2 week notice...legally obligated????? - page 2

I must be dumb or something..lol...but most of you have alot more experience than I do...and I would like different opionons...ok here we go ...some may know that yes, I did put in my 2 week notice... Read More

  1. by   cargal
    What if your paycheck bounced and other mean nasty ugly unmentionalble things happened to the staff and clients? And you had another job and they wanted you to start right away? And you only had two days to go and just couldn't bring yourself to go risk your license, not to mention your umm personal risk for a communicable condition, again? The stress will get you or the @$#E%s will.
  2. by   Agnus
    Originally posted by mattsmom81
    When giving notice always add the last sentence "Tuesday the 27th night shift will by my last shift worked" to leave no doubt.

    Agree with the comments about trying hard not to burn your bridges. Even if you hated the god awful place, try not to say so or it may come back to bite you in the butt. Bosses can be quite vindictive and they DO talk to other potential bosses in the area....off the record and in whispers. Use your diplomacy to avoid peeving your boss, if possible. (I learned that one the hard way...LOL!)

    If a nurse fails to give 2 weeks notice and this is a policy violation, this could be documented as a black mark on your work record.... forever in areas that use Group One ( background check agency.)

    I guess I don't know anyone who regrets being professional in these situations.
    Never heard about this Group one thing. Tell me more.
    I agree nurses and employers talk. Keep in mind your boss the HR person, etc. are employees too. Employees change jobs. Everyone does, in this time and age. Nursing is a very small world. Someday someplace when you least expect it you may run into this boss or someone else who saw or heard what happened. That person may be a hiring athority someplace else. She may be your boss again. She may... anyway you get the picture.

    I agree legally you have no obligation to give any notice. However, since you did and since you did not specify a day (lesson learned) it would be a good idea to work those two days unless this is an absolute imposibility. If it really is impossible then admit you made a mistake, and let them know your final date. It would be best to do this in writing with an apology for the inconvenience. Doing it in writing creates a record that you corrected the misunderstanding in a professional way, and protects you.

    I agree burning bridges can come back to bite. Never Ever say any thing negative about an old employer to a new one. This will loose you a job offer because the thought is, if you talk bad about someone else you will talk bad about the new employer. Some things we must keep to our selves..
  3. by   sjoe
    Good advice above about a follow-up letter clarifying your notice.

    Based on MY experience:

    1) If you are an "at will" employee, you don't have to give ANY notice at all. To do so is simply a courtesy. They can fire you at any time, without notice, and you can quit at any time, also without notice. (What's sauce for the goose...). Plain and simple. If you have a binding contract of some sort (doubtful), then the terms of the contract dictate these matters.

    2) Don't put that job on your resume or list it as part of your job history on applications in the future. If asked to account for the "blank time," simply say you were taking a vacation. (I've taken a LOT of vacations, myself.)

    3) Don't use these people as a reference. Ever.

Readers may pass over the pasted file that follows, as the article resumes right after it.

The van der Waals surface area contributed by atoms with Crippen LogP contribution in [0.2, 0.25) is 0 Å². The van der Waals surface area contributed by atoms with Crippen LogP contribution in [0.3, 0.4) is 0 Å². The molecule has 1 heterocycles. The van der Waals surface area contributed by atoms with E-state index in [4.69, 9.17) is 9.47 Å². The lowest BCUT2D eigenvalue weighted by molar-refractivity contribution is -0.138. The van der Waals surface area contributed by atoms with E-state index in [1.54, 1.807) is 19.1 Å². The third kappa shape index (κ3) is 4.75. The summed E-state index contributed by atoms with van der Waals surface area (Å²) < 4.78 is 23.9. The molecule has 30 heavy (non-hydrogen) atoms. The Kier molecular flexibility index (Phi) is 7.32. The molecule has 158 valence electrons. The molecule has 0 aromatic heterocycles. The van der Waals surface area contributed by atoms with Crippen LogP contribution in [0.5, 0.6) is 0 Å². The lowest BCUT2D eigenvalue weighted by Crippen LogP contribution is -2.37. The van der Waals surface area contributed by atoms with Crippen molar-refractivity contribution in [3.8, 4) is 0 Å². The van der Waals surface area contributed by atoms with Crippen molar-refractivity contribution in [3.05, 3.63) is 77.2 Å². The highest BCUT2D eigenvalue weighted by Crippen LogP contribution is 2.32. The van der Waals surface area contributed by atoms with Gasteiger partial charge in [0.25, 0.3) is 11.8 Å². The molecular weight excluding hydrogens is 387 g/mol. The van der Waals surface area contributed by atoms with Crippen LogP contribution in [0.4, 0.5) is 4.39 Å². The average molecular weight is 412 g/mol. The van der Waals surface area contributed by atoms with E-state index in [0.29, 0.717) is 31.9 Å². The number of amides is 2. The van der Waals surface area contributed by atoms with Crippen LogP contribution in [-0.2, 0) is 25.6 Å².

4) In the future, if you make friends with or have a good relationship with ANY charge nurse, head nurse, etc., ask that person to write you a letter of reference and to serve as your reference if contacted by a future prospective employer. Forget the others.

  4. by   CraftyLPN
    Thanks guys...I know I may come across "dense" but I don't mean too.There's just yet so much to learn out in this field and I don't want to "flub" it up...and I appreciate any advice I can get.............thxu thxu thxu!!!!!!!!!!!!!!!!
  5. by   sjoe
    teddy--no apologies required. you are wise to cover your butt since, as you are currently seeing, you can't trust your workplace or supervisers to do so, or even not to simply lie to you if they think you are stupid or scared enough to believe them.

    (this is also a good time to remind you to get your own malpractice insurance.)

    best wishes and remember the slogan:
  6. by   Agnus
    Nothing dense about you teddybear.
  7. by   mattsmom81
    Agnus, Group One is one of the 'consumer reporting agencies' that collects data for potential employers...and is affiliated with the local hospital association in my area. They keep a database of employment records (manager's and HR statements) on nurses in the area, former addresses and maiden names, so police records, court records and even financial credit records can be accessed.

    On an employment app here you must give permission for a background check and consumer report to be considered for a job interview. Many hospitals/ managers are quite vindictive with these reports, unfortunately, so nurses must be very very careful in my area as the black mark doesn't ever go away. Even bankruptcy is forgiven in 7 years but Group One never forgets.

    The 'agency' denies any liability for false statements by employers, and thus they dodge any legal trouble. HR folks are secretive about what is on the reports, so sadly many nurses do not even KNOW there is 'dirt' on them...circulating via Group One. These nurses have just moved on...into another line of work or area...because they never get called for interviews and are successfully 'blackballed' in the community.

    Once (if) a nurse finds out about a negative report, she can request a copy to view (for a fee of course) then add a statement of their own to the report (for another fee) to dispute a former manager's comment, if they wish to do so.

    Anyone have this group or a similar one in their area?